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Triumph Bonneville Cafe Racer

Discussion in 'Modifications and Projects' started by aceraceracer, Aug 8, 2009.

  1. Hi,
    does it make sense to buy a new Triumph and modify it a la cafe racer?

    Second hand bikes aren't much cheaper than buying new. Can't get my head around the problem as removing new parts and replacing them with other new parts seems crazy.

    Five grand difference between new 2000 bonnie and 2009 bonnie

    any thoughts?
  2. If I could afford a new bike there's no way I'd be modifying it (other than bolt on eg: pipe).. but then that's me not you.
  3. repeat after me; Thruxton......
  4. Took the words right out of my mou... er fingers.
  5. Dunno, big heavy bike like that always struck me as a much better cruiser than a cafe racer. If you do caff up a bonnie, don't just buy thruxton parts for it like a lot of people do. Boggles my mind...
  6. Yep, agree with Thruxton.

    As for aftermarket parts, you could recoup a lot of the cost of new parts by selling the "old" new parts.
  7. Any suggestions for a cafe racer conversion?

    so some think that bonnie is not greatest choice for a cafe racer conversion. someone suggested a moto guzzi.

    regardless, new bike conversion question is still open. only one person voiced an opinion about economics of converting a new bike.
  8. I think the new Bonnies are a great platform for a cafe/project. as long as you do the mods propperly it shouldn't affect resale.
    there are a lot of aftermarket part available for them. if you can afford the new bike you can focus on customising instead of upkeep
  9. Re: Any suggestions for a cafe racer conversion?

    Aww I'm sorry mate, I'll try to keep them more on topic for you.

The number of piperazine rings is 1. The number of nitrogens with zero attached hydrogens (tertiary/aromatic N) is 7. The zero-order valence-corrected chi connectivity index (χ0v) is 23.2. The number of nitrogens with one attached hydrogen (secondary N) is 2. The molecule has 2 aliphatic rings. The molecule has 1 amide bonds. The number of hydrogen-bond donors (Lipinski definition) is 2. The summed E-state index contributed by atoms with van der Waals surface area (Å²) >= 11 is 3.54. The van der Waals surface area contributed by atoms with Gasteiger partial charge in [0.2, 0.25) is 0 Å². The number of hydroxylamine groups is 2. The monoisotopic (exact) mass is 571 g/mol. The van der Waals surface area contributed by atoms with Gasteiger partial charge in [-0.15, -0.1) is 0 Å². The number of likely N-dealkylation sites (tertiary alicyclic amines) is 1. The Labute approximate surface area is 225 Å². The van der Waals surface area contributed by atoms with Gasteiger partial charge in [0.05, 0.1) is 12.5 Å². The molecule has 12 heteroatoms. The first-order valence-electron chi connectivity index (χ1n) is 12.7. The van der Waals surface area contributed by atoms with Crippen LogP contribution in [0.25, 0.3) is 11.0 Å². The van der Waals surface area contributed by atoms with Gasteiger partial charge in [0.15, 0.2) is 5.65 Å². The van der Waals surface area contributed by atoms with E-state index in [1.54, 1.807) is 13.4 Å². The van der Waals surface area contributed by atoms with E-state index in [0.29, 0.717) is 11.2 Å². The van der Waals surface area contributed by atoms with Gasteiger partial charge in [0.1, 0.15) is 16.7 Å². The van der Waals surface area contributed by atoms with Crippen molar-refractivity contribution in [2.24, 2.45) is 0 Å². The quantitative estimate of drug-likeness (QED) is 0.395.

I think the idea of doing up a new bike is one tha-Get a Thruxton instead!!!

    hehe ... sucker ... :p
  10. If you're concerned about economics, you probably wouldn't be modifying anything at all?
  11. Bonnieville cafe racer

    I want to put something together that's special. I have decided to buy the Thruxton as a platform and start from there. This project is a reward after a lifetime of restraint - I want it to be a journey.

    As I have never modified a vehicle of any sort I am interested as much in the process as seen by others who have done it.

    What i am asking is "Would only a wanker buy an new motorcycle and then swap all the parts over, repaint and whack it on the dyno?"

    Instead I could go second hand and rebuild up. Is it worth it for the satisfaction, mentally, physically and economically?
  12. I would say yes, but I haven't actually finished any of the bikes I've started.

    If you have way more cash than you think you'll need, then I reckon you will be sweet. Nothin like sittin in the garage with a beer and a smoke workin on the bike.


    Worth it mentally, not worth it financially. If you wanna make money, put some of it into a term deposit. Riding something you have made is a sensation unlike any other.